As the pandemic morphs and changes, the economy and real estate markets are reinventing themselves as well.
“We’ve had a kind of reset in housing,” says Daryl Fairweather, chief economist for Redfin (redfin.com), the national real estate company.
After COVID-19 hit hard in early 2020, this major transformation allowed millions of Americans to work from home. Such remote work let many employees pick and choose their lifestyles.
“As long as they have strong and reliable internet and a willing employer, folks can live in a charming historic town, near a beach or on a mountaintop,” says Mark Nash, a real estate analyst and author of “1001 Tips for Buying and Selling a Home.”
With these new liberties, the pandemic pushed up home prices in small to midsized communities, as well as outlying suburbs.
“Commuting distances from major employment centers have become less determinative in setting home prices,” according to Nash, a longtime real estate broker.
“Now home prices are at a new equilibrium,” says Fairweather, who believes this leveling is largely complete, at least for the immediate future.
“There’s really no reason to see a lot more home price appreciation,” she says.
The slowing pace of home price gains is especially good news for prospective first-time buyers. But while buyers are now gaining slightly more bargaining power, sellers continue to have great sway.
Here are a few pointers for current buyers:
-- Realize that delaying your purchase could cost you many dollars.
Mortgage rates are still hovering near historically low levels. But will that continue in coming years? Michael Crowley, who heads an independent realty firm in Spokane, Washington, says buyers should remember that rental rates are rising in many areas, and there’s no guarantee that mortgage rates will stay low.
“Rental remains a viable option for those whose plans are unsettled. But for many with stable work situations, ownership is a better option than renting. Whenever feasible, it’s usually wise to build equity by paying your own mortgage, rather than helping a landlord pay the mortgage on the building he owns,” Crowley says.
-- Consider bidding on a “stale” property.
During much of the pandemic period, home sellers have reigned supreme. But at this point in the housing cycle, setting too lofty a list price can hurt owners who attempt to “test the market” -- resulting in their listings languishing unsold for a lengthy time.
“A stale listing can represent a huge opportunity for buyers -- assuming they swoop in at the right time when the owner is really motivated and will negotiate,” says Tom Early, a past president of the National Association of Exclusive Buyer Agents (naeba.org).
“Ninety percent of the time when a house goes stale, the reason is that the place was overpriced in the beginning because the sellers were greedy. Then by the time the owners slash their price, most buyers have lost interest,” Early says.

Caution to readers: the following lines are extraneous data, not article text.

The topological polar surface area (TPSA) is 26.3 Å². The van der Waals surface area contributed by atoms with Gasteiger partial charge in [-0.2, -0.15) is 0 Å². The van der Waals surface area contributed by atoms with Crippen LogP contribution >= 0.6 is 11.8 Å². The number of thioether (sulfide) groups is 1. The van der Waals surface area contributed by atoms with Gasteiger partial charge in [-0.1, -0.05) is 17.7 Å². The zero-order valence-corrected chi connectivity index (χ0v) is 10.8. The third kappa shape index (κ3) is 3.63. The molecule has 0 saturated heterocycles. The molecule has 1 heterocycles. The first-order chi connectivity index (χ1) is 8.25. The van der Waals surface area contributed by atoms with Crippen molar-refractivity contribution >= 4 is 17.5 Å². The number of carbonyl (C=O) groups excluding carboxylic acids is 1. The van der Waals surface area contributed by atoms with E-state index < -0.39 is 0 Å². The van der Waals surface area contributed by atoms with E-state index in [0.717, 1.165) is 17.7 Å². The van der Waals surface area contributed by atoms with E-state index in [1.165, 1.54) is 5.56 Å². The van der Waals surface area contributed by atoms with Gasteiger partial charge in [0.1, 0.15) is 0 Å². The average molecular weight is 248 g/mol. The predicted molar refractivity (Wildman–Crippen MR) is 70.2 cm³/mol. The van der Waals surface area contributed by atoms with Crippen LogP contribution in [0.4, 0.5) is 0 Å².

-- Don’t rule out a “spec home” from a builder.
Early, who’s sold homes since 1982, says he’s helped many purchasers score a good deal on a brand-new property that the builders constructed without specific buyers in mind. These are known as “spec” properties.
Though many such homes have already been snatched up by eager buyers, Early says there are still more available for those who hunt them down.
“Seek out builders who still have several ‘spec’ houses in their developments. They need to sell these homes to pay off the bank for their construction loans. Their urgency could result in a good deal for you,” Early says.
-- Recognize that bargains are still tough to find.
Through strategic planning, a 36-year-old investment analyst snagged a better-than-average markdown on a colonial house near his new workplace in an Omaha neighborhood favored by many young purchasers. Because of the popularity of this area, many there must still pay at least list price to avoid losing out in a competitive bidding situation.
Early says there’s no shame in offering list price or slightly more in such a hot area, assuming you’ve done your homework and are convinced you’re not paying more than a few thousand dollars over true market value.
“You can’t let emotion cloud your judgment. But if you’ve found a house you dearly love, years from now you won’t regret that you ran that extra mile to make it your own,” Early says.
-- Don’t fret if your home search lasts into the winter holidays.
Early says that during vacation and holiday periods, many “test-the-market” sellers -- including those free from pressure to move -- take down their “For Sale” signs. Most who are left are highly motivated to cut a deal.
But how do you know which sellers have a strong need to move soon? Early says many owners, along with their listing agents, are remarkably frank about their motivation to move.
“It’s amazing just how candid many people are about their reasons for needing to sell. They’ll tell you if they’ve had serious financial problems or major health issues or if they’re going through a marital breakup, even if that weakens their bargaining position,” Early says. (To contact Ellen James Martin, email her at firstname.lastname@example.org.)